California Has Seized Nearly 7 Million Fentanyl Pills Since January

California Has Seized Nearly 7 Million Fentanyl Pills Since January

A person under the influence of drugs in the Tenderloin District of San Francisco, Calif., on May 16, 2024. (John Fredricks/The Epoch Times)

Rudy Blalock
Rudy Blalock


Updated: 6/30/2024


A California task force has seized nearly 7 million fentanyl pills since January thanks to efforts statewide and near ports of entry into the United States from Mexico, officials announced June 26.
The updated figures were issued in a press release from Gov. Gavin Newsom, who said the state will continue its crackdown on the drug.
“We will continue to take fentanyl out of our neighborhoods, hold drug traffickers accountable, and expand access to life-saving medicine,” he said, referencing Narcan, an opiate blocker.
In a May press release, Mr. Newsom announced that the same task force had assisted in the seizure of 5.8 million fentanyl pills since the start of the year.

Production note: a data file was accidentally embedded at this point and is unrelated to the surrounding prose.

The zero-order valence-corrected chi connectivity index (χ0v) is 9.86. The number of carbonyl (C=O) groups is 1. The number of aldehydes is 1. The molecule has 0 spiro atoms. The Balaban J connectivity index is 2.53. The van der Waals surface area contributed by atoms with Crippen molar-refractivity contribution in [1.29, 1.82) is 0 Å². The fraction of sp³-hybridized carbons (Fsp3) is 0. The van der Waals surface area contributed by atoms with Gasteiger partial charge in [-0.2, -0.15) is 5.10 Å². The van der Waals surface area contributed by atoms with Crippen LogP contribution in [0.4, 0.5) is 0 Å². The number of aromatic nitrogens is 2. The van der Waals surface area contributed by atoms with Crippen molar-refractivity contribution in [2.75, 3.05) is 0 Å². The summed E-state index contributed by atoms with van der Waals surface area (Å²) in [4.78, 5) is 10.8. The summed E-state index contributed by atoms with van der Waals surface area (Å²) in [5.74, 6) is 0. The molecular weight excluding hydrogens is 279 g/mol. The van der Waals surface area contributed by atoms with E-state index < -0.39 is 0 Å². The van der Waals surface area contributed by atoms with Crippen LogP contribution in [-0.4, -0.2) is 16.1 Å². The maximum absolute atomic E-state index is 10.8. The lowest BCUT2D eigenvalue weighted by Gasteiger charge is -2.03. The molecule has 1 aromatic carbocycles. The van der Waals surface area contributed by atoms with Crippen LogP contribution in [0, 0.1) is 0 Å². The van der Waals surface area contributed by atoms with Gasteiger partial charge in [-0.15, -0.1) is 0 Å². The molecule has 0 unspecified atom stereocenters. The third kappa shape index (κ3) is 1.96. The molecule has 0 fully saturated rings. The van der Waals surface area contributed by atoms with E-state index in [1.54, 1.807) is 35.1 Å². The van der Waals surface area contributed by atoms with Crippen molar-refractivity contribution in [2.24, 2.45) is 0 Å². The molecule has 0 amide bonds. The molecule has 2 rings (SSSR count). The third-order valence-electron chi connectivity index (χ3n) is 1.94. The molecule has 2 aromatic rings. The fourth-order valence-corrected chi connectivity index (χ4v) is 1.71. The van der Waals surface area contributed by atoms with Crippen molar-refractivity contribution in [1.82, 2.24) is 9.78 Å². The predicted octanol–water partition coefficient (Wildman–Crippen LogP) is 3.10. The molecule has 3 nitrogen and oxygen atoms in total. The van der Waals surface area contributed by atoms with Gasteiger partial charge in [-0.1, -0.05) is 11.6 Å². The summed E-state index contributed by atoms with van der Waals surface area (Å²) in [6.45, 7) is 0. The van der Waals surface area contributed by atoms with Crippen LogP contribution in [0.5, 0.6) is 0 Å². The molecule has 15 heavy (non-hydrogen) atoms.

During a one week stretch in April more than 1 million pills and more than 500 pounds of methamphetamine were seized in San Diego County and at the border, according to the press release.
Mr. Newsom increased the number of California National Guard officers near the state’s southern ports of entry last year by 50 percent to help stop drugs from being brought across the border, according to his office.
The crackdown has resulted in over 62,000 pounds of fentanyl seized in 2023, 1,066 percent more than what was confiscated in 2021 and up 115 percent from 2022.
A recently launched state website,, also now offers a “one-stop-tool” for drug prevention, treatment resources, and updates on the state’s battle to hold pharmaceutical companies and drug traffickers accountable for the drug crisis, according to the governor’s most recent press release.
Mr. Newsom also met with President Joe Biden in February to discuss border policy and immigration issues, and last October spoke with Chinese leader Xi Jinping about addressing the transnational shipping of precursor chemicals that are used to create fentanyl, according to the same announcement.

Rudy Blalock is a Southern California-based daily news reporter for The Epoch Times. Originally from Michigan, he moved to California in 2017, and the sunshine and ocean have kept him here since. In his free time, he may be found underwater scuba diving, on top of a mountain hiking or snowboarding—or at home meditating, which helps fuel his active lifestyle.

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